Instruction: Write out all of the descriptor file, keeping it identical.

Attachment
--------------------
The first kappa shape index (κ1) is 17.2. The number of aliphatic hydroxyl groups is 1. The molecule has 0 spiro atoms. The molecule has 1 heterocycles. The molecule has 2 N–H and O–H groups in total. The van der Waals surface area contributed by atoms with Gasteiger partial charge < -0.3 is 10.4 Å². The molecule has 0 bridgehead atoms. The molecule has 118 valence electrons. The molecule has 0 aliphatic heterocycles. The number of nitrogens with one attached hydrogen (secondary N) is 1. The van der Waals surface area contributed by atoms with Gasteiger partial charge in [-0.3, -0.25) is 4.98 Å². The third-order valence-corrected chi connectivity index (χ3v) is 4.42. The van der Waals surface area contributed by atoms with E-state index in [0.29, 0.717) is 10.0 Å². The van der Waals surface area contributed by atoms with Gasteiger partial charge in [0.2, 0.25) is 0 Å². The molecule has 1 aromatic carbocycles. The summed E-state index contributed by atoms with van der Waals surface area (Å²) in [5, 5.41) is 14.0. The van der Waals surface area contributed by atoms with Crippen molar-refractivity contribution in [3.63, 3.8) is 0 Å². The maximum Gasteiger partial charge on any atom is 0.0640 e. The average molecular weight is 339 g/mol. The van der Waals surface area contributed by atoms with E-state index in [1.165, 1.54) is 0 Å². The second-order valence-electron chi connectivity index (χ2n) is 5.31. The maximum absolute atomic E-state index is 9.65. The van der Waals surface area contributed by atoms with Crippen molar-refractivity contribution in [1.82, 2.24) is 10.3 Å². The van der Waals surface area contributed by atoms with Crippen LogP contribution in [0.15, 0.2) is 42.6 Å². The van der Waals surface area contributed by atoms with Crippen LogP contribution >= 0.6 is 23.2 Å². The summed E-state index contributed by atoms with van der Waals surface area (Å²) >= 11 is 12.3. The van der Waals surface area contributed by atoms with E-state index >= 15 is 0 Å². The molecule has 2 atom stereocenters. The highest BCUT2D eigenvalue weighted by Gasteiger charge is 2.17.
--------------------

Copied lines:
The first kappa shape index (κ1) is 17.2. The number of aliphatic hydroxyl groups is 1. The molecule has 0 spiro atoms. The molecule has 1 heterocycles. The molecule has 2 N–H and O–H groups in total. The van der Waals surface area contributed by atoms with Gasteiger partial charge < -0.3 is 10.4 Å². The molecule has 0 bridgehead atoms. The molecule has 118 valence electrons. The molecule has 0 aliphatic heterocycles. The number of nitrogens with one attached hydrogen (secondary N) is 1. The van der Waals surface area contributed by atoms with Gasteiger partial charge in [-0.3, -0.25) is 4.98 Å². The third-order valence-corrected chi connectivity index (χ3v) is 4.42. The van der Waals surface area contributed by atoms with E-state index in [0.29, 0.717) is 10.0 Å². The van der Waals surface area contributed by atoms with Gasteiger partial charge in [0.2, 0.25) is 0 Å². The molecule has 1 aromatic carbocycles. The summed E-state index contributed by atoms with van der Waals surface area (Å²) in [5, 5.41) is 14.0. The van der Waals surface area contributed by atoms with Crippen molar-refractivity contribution in [3.63, 3.8) is 0 Å². The maximum Gasteiger partial charge on any atom is 0.0640 e. The average molecular weight is 339 g/mol. The van der Waals surface area contributed by atoms with E-state index in [1.165, 1.54) is 0 Å². The second-order valence-electron chi connectivity index (χ2n) is 5.31. The maximum absolute atomic E-state index is 9.65. The van der Waals surface area contributed by atoms with Crippen molar-refractivity contribution in [1.82, 2.24) is 10.3 Å². The van der Waals surface area contributed by atoms with Crippen LogP contribution in [0.15, 0.2) is 42.6 Å². The van der Waals surface area contributed by atoms with Crippen LogP contribution >= 0.6 is 23.2 Å². The summed E-state index contributed by atoms with van der Waals surface area (Å²) >= 11 is 12.3. The van der Waals surface area contributed by atoms with E-state index >= 15 is 0 Å². The molecule has 2 atom stereocenters. The highest BCUT2D eigenvalue weighted by Gasteiger charge is 2.17.